Kraits Cobras Sea Snakes and Relatives: Elapidae
Elapids eat small mammals, birds, snakes, lizards, frogs, and fishes. Many of them feed on whatever they can find, while others eat only one or two different items. The favorite food of the southern African Rinkhal's cobra, for instance, is toads. Sea snakes find their meals in the coral reefs where most of them live, and they eat mainly fishes, eels, or squids. Most species in this family actively hunt for food, slithering or swimming up to prey, an animal they intend to eat, and then striking at them and biting them with their fangs. The fangs release venom, or poison, which slows down the prey's heartbeat and breathing, making the animal easy to eat. Rather than finding prey, the Australian death adder lets prey come to it. The adder sits still, wriggling only the tip of its tail, which looks much like an insect grub, the very young form of an insect. As the animals come closer to take a bite out of the tasty "grub," the snake strikes.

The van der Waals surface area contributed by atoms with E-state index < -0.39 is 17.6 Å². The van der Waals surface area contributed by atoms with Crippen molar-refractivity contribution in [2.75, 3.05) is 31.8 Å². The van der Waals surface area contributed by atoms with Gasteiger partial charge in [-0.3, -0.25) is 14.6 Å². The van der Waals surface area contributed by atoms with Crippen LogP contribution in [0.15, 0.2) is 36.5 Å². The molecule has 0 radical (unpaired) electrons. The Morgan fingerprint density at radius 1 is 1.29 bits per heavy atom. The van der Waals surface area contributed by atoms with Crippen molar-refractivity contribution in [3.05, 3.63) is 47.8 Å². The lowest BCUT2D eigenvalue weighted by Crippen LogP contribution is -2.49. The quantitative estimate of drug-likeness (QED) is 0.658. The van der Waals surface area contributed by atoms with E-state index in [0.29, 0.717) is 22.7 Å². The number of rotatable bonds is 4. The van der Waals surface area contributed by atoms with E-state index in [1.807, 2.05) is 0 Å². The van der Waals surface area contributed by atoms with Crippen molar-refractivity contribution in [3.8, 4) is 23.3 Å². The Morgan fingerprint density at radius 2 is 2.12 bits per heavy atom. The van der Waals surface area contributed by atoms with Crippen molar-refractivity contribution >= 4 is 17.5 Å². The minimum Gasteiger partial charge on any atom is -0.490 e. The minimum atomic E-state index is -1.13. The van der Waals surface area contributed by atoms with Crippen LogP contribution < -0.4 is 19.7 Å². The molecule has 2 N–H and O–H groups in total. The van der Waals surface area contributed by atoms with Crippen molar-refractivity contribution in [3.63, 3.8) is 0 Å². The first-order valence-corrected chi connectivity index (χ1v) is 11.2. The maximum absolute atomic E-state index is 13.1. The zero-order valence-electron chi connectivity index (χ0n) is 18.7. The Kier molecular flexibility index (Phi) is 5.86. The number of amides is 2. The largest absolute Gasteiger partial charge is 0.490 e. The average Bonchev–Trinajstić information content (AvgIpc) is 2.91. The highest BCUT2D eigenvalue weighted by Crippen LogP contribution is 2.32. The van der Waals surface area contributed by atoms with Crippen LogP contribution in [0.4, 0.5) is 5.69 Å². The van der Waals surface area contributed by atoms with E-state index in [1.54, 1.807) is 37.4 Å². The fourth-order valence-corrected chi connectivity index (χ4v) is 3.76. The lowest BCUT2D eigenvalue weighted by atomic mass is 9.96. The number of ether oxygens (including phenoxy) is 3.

- Kraits Cobras Sea Snakes and Relatives: Elapidae - Behavior And Reproduction
- Kraits Cobras Sea Snakes and Relatives: Elapidae - Habitat
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